The ESPY Awards have now been a thing for almost 20 years and we still don’t get the point of them. Athletes do not need an awards show to validate their performances, because athletes are validated by winning at sports. The whole thing is sort of redundant. Anyway, this year’s host is…Rob Riggle? Oh man, there’s even less reason to watch. (TSN, 9 p.m.)


Thursday

Of late, iMPACT Wrestling has been putting itself forward as a strong competitor to WWE. This, of course, has not always been the case: iMPACT (which may or may not still be also known as TNA Wrestling, a name which they rightfully seem to be abandoning) has had its share of ups and downs, with a bad habit of letting former WWE castoffs like Jeff Hardy try to compete while visibly drunk and/or high, or giving too much time to Hulk Hogan and Ric Flair (who, in case you have forgotten, are 58 and 63, respectively). However, over the last six months, the company has more or less performed a full turnaround and started pushing the wealth of young talent it has under contract, most notably “The Greatest Man Who Ever Lived,” Austin Aries, and Toronto’s own Bobby Roode, who had an exceptional match this past weekend at the company’s most recent pay-per-view. This is a fine thing, because when wrestling is good, it’s really good (and when it’s bad, it’s really bad), and the more good wrestling, the better. (Spike, 8 p.m.)

Big Brother returns for another season of…we don’t care. Sorry, there has to be some reality shows we just don’t watch. This is one of them. (We are pretty sure Julie Chen is an android.) Anyway, this year, four former contestants are returning, and we don’t care about them either. Sorry! (Global, 9 p.m.)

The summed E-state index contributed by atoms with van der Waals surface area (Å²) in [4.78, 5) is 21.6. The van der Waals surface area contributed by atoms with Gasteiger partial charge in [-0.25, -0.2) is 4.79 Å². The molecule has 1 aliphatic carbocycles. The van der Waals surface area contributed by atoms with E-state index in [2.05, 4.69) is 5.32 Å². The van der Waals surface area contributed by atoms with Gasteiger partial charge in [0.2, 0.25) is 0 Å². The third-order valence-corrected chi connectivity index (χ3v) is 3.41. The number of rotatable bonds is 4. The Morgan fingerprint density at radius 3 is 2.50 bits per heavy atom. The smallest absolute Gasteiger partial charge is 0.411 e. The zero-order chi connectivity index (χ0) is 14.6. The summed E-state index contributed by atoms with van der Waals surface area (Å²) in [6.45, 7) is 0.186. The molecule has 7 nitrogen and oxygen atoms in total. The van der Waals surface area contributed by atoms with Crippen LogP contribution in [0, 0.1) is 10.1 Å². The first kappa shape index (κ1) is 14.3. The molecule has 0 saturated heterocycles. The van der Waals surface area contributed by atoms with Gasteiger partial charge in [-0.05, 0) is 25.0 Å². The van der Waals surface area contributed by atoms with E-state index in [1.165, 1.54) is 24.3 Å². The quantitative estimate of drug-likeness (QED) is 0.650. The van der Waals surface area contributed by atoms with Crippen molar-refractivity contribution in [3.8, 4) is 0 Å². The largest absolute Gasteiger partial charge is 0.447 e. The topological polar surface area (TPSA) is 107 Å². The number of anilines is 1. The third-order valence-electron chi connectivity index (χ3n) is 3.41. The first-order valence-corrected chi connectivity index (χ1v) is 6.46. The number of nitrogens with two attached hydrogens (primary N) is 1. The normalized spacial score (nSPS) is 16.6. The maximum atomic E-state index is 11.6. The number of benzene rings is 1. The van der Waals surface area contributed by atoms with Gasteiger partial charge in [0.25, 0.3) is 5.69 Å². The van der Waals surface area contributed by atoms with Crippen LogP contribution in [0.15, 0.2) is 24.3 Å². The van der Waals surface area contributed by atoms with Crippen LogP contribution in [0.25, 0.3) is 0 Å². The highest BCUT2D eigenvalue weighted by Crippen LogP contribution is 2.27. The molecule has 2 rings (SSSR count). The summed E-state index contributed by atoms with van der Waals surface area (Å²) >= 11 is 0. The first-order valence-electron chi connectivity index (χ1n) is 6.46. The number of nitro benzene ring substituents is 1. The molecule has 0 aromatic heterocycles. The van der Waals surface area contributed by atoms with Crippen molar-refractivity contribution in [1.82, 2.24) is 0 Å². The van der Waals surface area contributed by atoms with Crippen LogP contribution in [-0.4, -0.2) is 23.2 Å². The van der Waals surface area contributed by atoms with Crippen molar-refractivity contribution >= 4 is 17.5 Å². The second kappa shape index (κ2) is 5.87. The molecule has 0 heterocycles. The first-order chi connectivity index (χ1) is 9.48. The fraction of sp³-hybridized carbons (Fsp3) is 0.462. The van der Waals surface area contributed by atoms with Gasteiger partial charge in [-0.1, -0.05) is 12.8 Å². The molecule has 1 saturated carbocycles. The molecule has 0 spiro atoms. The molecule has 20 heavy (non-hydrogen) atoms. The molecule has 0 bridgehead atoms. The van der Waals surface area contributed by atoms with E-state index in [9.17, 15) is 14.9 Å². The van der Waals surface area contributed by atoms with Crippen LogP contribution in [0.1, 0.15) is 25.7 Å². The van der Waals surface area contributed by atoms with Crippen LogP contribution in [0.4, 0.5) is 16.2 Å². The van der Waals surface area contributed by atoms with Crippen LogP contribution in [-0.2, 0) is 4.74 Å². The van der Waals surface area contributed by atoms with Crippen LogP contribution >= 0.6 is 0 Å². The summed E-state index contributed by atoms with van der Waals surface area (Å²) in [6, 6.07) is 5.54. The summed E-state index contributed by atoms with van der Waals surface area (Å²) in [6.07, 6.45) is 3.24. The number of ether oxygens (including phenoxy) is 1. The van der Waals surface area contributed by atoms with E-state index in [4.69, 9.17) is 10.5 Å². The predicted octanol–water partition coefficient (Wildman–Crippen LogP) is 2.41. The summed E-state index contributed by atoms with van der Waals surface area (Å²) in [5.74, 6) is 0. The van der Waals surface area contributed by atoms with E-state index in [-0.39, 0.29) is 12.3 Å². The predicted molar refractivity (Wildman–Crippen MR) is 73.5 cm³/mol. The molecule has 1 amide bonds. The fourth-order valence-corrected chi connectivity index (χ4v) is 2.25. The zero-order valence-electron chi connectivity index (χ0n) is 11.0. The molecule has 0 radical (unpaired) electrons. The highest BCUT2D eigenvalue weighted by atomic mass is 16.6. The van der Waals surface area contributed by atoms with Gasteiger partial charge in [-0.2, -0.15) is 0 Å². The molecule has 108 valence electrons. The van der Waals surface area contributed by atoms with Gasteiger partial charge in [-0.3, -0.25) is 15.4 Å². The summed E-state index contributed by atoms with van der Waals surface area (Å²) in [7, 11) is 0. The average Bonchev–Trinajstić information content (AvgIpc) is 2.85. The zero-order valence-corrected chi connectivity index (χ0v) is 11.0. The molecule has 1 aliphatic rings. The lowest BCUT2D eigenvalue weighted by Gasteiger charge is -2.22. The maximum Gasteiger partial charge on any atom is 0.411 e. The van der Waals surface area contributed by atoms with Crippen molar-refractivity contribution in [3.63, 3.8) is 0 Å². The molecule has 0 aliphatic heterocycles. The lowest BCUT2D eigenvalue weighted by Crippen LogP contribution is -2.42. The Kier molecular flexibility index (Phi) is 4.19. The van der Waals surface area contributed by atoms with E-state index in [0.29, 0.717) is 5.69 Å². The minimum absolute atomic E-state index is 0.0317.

Fast N’ Loud is Discovery Channel’s new car show about guys who love cars (a subgenre in reality shows, as fans of American Chopper and its ilk can attest). This particular show is about a pair of mechanics who restore vintage cars (they specialize in 1950s-and-earlier, so we are talking serious vintage) to street-legal hot-rod quality. The most amusing part of this show, however, is that the leads get so excited when they see a scrap beater in someone’s yard on that they know they can turn a profit, that they will frequently forget to ask permission to enter the yard to check it out; this leads to some heated exchanges. (10 p.m.)


Friday

Zombie Apocalypse isn’t particularly good: another in the long, long, oh man, it’s so long line of terrible zombie movies that have come out since 28 Days Later and the Dawn of the Dead remake reignited the genre, and it’s a made-for-Syfy TV movie to boot. But it does have Ving Rhames in it, which is fun because he was also in Dawn of the Dead and then the remake of Day of the Dead (which was absolutely awful) and you can pretend that Ving Rhames always survives zombie apocalypses! (Space, 10 p.m.)


The Weekend

Political Animals is being called a “miniseries,” despite the fact that it appears to be an open-ended story with an option to continue to another season. Possibly this is because it is only going to be six episodes long, but that’s as much airtime as Sherlock got and nobody called that a miniseries. Anyway, this is a show where Sigourney Weaver stars as a former first lady who now serves as secretary of state to the current president, who beat her in the presidential primaries. In short, it is Hillary Clinton: The TV Series, except in this show the former first lady divorced her cheating husband, which almost makes the whole thing sort of like fan fiction with the names rubbed out and new ones written in. You know, like Fifty Shades of Grey minus the kinky sex. (Bravo! 9 p.m. Sunday)